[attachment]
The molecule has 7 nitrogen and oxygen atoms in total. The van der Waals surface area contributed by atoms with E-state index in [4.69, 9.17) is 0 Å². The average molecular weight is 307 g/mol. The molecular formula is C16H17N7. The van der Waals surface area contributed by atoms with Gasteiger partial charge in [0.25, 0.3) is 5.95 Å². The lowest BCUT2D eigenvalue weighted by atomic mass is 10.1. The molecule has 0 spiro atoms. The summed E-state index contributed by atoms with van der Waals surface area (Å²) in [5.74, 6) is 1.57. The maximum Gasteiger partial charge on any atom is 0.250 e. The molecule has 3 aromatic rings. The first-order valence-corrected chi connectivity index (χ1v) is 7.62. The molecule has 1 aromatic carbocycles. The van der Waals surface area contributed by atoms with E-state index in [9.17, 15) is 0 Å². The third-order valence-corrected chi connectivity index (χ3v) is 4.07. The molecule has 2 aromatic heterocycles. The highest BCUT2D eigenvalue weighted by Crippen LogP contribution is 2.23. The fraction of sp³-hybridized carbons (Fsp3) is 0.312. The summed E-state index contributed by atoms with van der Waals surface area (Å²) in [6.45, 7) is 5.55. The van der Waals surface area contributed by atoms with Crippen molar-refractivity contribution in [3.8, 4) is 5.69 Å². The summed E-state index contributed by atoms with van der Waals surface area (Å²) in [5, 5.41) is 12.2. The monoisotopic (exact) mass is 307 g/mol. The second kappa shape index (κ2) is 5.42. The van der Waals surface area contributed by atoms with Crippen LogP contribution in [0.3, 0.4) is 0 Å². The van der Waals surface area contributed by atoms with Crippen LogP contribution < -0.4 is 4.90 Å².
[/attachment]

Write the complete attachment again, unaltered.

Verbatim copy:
The molecule has 7 nitrogen and oxygen atoms in total. The van der Waals surface area contributed by atoms with E-state index in [4.69, 9.17) is 0 Å². The average molecular weight is 307 g/mol. The molecular formula is C16H17N7. The van der Waals surface area contributed by atoms with Gasteiger partial charge in [0.25, 0.3) is 5.95 Å². The lowest BCUT2D eigenvalue weighted by atomic mass is 10.1. The molecule has 0 spiro atoms. The summed E-state index contributed by atoms with van der Waals surface area (Å²) in [5.74, 6) is 1.57. The maximum Gasteiger partial charge on any atom is 0.250 e. The molecule has 3 aromatic rings. The first-order valence-corrected chi connectivity index (χ1v) is 7.62. The molecule has 1 aromatic carbocycles. The van der Waals surface area contributed by atoms with E-state index in [9.17, 15) is 0 Å². The third-order valence-corrected chi connectivity index (χ3v) is 4.07. The molecule has 2 aromatic heterocycles. The highest BCUT2D eigenvalue weighted by Crippen LogP contribution is 2.23. The fraction of sp³-hybridized carbons (Fsp3) is 0.312. The summed E-state index contributed by atoms with van der Waals surface area (Å²) in [6.45, 7) is 5.55. The van der Waals surface area contributed by atoms with Crippen molar-refractivity contribution in [3.8, 4) is 5.69 Å². The summed E-state index contributed by atoms with van der Waals surface area (Å²) in [5, 5.41) is 12.2. The monoisotopic (exact) mass is 307 g/mol. The second kappa shape index (κ2) is 5.42. The van der Waals surface area contributed by atoms with Crippen LogP contribution in [0.3, 0.4) is 0 Å². The van der Waals surface area contributed by atoms with Crippen LogP contribution < -0.4 is 4.90 Å².